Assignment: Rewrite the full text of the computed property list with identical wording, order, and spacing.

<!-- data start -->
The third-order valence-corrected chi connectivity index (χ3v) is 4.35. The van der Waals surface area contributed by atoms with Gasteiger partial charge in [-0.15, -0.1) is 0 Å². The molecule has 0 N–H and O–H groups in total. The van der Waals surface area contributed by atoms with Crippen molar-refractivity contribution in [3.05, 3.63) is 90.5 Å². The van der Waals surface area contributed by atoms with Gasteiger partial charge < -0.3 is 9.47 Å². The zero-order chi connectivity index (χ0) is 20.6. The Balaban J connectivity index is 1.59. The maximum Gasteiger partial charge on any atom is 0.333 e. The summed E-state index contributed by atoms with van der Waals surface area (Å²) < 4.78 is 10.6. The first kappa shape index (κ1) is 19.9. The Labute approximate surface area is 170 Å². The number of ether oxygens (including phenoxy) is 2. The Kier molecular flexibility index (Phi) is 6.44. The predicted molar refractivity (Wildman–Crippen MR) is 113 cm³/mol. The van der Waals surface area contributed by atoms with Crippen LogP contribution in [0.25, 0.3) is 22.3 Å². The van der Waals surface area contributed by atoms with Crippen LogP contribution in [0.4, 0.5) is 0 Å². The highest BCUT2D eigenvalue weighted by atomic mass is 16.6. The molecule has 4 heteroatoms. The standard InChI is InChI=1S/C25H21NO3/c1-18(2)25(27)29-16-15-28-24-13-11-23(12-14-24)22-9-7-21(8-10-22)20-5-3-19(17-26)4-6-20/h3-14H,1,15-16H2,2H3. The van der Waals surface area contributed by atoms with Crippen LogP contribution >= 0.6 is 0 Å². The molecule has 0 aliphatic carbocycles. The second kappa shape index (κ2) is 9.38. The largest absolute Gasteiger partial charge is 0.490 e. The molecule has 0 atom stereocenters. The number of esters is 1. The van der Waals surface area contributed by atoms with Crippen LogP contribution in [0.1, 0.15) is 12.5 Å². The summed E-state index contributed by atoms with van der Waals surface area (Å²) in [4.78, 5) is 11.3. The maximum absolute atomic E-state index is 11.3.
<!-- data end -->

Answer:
The third-order valence-corrected chi connectivity index (χ3v) is 4.35. The van der Waals surface area contributed by atoms with Gasteiger partial charge in [-0.15, -0.1) is 0 Å². The molecule has 0 N–H and O–H groups in total. The van der Waals surface area contributed by atoms with Crippen molar-refractivity contribution in [3.05, 3.63) is 90.5 Å². The van der Waals surface area contributed by atoms with Gasteiger partial charge < -0.3 is 9.47 Å². The zero-order chi connectivity index (χ0) is 20.6. The Balaban J connectivity index is 1.59. The maximum Gasteiger partial charge on any atom is 0.333 e. The summed E-state index contributed by atoms with van der Waals surface area (Å²) < 4.78 is 10.6. The first kappa shape index (κ1) is 19.9. The Labute approximate surface area is 170 Å². The number of ether oxygens (including phenoxy) is 2. The Kier molecular flexibility index (Phi) is 6.44. The predicted molar refractivity (Wildman–Crippen MR) is 113 cm³/mol. The van der Waals surface area contributed by atoms with Crippen LogP contribution in [0.25, 0.3) is 22.3 Å². The van der Waals surface area contributed by atoms with Crippen LogP contribution in [0.4, 0.5) is 0 Å². The highest BCUT2D eigenvalue weighted by atomic mass is 16.6. The molecule has 4 heteroatoms. The standard InChI is InChI=1S/C25H21NO3/c1-18(2)25(27)29-16-15-28-24-13-11-23(12-14-24)22-9-7-21(8-10-22)20-5-3-19(17-26)4-6-20/h3-14H,1,15-16H2,2H3. The van der Waals surface area contributed by atoms with Crippen LogP contribution >= 0.6 is 0 Å². The molecule has 0 aliphatic carbocycles. The second kappa shape index (κ2) is 9.38. The largest absolute Gasteiger partial charge is 0.490 e. The molecule has 0 atom stereocenters. The number of esters is 1. The van der Waals surface area contributed by atoms with Crippen LogP contribution in [0.1, 0.15) is 12.5 Å². The summed E-state index contributed by atoms with van der Waals surface area (Å²) in [4.78, 5) is 11.3. The maximum absolute atomic E-state index is 11.3.